Organization offers Interest-Free Personal, Business and Educational Loans
By Daniel Horowitz--Jews have always felt the responsibility to take care of one another.
Many who immigrated to the shores of Toronto in the early 1900’s to escape persecution in Europe arrived with little or no money and needed to seek out entrepreneurial opportunities which were financed by the first incarnations of communal loan societies. Often, it was one family offering small loans to other families to help them get started. Looking back, this was the birth of the micro-loan.
Fast forward over a hundred years and into a new millennium, and Jewish Free Loan Toronto, formerly known as Toronto Jewish Free Loan Cassa, continues the work of our ancestors, albeit with a new name and a new commitment to spreading the word about this vital organization that continues to improve the lives of countless Jews across the Greater Toronto Area.
One of the reasons for the name change is simply few understood what “Cassa” actually meant.
For the record, it’s German for “cash box”.
“We’ve changed our name, but, philosophically, nothing has changed about Jewish Free Loan Toronto,” explains the organization’s new executive director, Michael Freedman. “We are still here to help those members of the Jewish community who are in need by providing them with a hand-up, not a hand-out.”
And, with the recent instability in the global economy, and with approximately 10 percent of the GTA’s Jewish community living at – or below – the poverty line, the need to spread the word about Jewish Free Loan Toronto has never been greater.
The organization, a partner agency of UJA Federation of Greater Toronto, is located in the Lipa Green Centre for Jewish Community Services on Sherman Campus. UJA Federation, along with United Way of Greater Toronto, provides funding towards the agency’s operating costs.
It offers three types of loans: personal, education and small business start-up.
In 2011, Jewish Free Loan Toronto – then still known as Cassa - gave out loans ranging from $5,000 to $15,000 to 92% of applicants. Loans given to 153 individuals totaled $833,000 and currently the organization has $1.4 million worth of loans in circulation to 490 individuals. Loans are available to Jewish residents of the GTA who are Canadian citizens or permanent residents of Canada.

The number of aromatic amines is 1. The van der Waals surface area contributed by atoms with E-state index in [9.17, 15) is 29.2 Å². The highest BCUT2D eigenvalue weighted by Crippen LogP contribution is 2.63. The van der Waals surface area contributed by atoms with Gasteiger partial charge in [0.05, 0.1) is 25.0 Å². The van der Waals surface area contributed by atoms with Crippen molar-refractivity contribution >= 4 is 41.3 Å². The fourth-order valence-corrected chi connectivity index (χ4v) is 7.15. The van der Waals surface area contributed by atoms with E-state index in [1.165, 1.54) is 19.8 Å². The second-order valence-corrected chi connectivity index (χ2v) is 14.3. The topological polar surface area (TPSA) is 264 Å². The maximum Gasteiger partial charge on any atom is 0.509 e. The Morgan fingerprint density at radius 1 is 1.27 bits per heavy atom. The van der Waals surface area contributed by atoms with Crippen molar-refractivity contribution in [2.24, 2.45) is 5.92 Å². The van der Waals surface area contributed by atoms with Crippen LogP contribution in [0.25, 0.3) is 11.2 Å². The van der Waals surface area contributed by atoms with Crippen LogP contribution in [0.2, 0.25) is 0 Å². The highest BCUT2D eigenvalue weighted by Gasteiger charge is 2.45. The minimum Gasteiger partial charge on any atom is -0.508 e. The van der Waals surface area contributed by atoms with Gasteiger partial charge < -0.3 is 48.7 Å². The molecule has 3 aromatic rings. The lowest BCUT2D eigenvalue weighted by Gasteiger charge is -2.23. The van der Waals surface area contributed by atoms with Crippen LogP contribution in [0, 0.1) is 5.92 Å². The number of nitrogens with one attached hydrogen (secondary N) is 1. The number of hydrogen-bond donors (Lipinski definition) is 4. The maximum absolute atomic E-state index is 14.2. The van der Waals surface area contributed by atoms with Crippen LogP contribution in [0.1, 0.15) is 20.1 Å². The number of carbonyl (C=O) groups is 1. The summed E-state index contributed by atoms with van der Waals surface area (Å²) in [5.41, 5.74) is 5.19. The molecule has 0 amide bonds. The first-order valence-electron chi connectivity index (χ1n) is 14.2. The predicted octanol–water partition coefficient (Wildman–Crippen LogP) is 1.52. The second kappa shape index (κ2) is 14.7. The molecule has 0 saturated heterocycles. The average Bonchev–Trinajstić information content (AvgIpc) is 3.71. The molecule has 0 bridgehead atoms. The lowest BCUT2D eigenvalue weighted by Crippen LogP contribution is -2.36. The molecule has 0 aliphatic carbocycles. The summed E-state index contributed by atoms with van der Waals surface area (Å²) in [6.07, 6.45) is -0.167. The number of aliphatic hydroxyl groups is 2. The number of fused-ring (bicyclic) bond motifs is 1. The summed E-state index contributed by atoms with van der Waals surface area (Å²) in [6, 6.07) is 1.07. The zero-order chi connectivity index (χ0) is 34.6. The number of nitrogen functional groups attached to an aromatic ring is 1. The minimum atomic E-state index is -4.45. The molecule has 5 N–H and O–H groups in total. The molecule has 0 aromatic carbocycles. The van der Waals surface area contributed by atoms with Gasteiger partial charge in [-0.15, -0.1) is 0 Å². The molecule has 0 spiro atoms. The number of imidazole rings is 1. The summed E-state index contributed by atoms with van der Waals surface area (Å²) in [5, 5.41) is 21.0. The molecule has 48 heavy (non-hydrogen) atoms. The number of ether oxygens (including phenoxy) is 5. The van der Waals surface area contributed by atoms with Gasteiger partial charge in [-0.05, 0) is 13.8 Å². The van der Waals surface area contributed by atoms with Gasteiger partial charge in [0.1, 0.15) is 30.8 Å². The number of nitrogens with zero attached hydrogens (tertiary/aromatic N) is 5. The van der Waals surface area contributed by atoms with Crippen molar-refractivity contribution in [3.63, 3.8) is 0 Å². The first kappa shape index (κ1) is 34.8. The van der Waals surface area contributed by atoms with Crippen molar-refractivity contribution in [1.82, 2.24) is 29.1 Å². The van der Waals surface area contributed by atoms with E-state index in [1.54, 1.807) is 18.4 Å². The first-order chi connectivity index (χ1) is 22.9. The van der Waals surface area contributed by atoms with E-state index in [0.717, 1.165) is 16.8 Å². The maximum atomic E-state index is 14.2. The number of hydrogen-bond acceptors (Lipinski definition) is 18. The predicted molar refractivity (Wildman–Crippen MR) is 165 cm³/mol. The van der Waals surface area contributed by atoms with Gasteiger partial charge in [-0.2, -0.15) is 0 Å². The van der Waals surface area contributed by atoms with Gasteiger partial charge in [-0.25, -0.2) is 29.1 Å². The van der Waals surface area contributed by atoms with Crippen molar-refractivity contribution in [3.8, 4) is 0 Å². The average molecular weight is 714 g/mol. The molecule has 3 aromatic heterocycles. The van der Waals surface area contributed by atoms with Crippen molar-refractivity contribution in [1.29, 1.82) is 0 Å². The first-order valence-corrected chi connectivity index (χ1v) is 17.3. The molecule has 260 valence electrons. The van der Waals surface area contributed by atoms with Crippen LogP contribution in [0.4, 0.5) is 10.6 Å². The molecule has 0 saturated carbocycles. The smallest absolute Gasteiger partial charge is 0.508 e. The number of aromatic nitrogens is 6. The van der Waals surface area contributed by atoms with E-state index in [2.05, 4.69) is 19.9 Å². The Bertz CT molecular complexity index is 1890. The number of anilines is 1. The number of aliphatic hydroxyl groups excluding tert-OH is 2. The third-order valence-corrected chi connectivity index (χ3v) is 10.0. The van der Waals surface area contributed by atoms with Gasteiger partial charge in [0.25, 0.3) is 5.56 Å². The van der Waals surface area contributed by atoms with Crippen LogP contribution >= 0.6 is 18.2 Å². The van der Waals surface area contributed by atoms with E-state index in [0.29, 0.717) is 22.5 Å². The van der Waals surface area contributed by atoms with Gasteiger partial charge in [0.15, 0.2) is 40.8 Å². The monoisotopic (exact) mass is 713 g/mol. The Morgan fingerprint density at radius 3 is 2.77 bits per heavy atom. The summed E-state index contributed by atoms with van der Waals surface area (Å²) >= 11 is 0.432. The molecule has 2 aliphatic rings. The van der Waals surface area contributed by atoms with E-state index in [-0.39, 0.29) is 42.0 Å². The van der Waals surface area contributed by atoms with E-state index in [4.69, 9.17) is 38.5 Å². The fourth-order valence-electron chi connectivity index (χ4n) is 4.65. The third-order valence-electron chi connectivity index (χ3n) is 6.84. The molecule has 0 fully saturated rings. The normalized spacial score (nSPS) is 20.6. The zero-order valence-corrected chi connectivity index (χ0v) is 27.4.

“We do a good job of getting our name and our services out to the community, but not a great job,” says Freedman, a 53-year-old father of two and a native of New Brunswick. “Clearly, we’d like to believe that every Jew across the GTA is doing well financially, but we know that there are many who need our services. There are too many others who don’t know what we offer.
I love the fact that once a loan is paid back, that money is automatically placed back into the pool, and is ready to be loaned out again, to help others. To know that the work we do results in a perpetual circle of assistance, is truly rewarding. And, like with all non-profits, much of that work, and our success, is due to the tireless efforts of our incredible volunteers.”
When Freedman heard that Jewish Free Loan Toronto was looking for a new executive director, his curiosity about the organization led to him to learn more before accepting the position around a year ago.
“I have been involved with a number of charitable organizations for years, both inside and outside of the Jewish community, and yet I was unaware of the full spectrum of what Free Loan does,” he says. “That’s why I took the job; the more I learned about what Jewish Free Loan Toronto offered, the more I knew that we had to spread the word about this incredible organization and increase the number of loans we provide.”
“One of the most rewarding aspects of this job is when we see people who, at one time, came to us for a loan, come forward now to donate money to our organization,” says Marlee Petroff, who has worked for the organization for 25 years. “It really says a lot about our community; that they always want to give back, and they never forget who was there for them, when they needed help.”
For more information, or to apply for a loan, visit jewishfreeloan.ca or call 416.635.1217.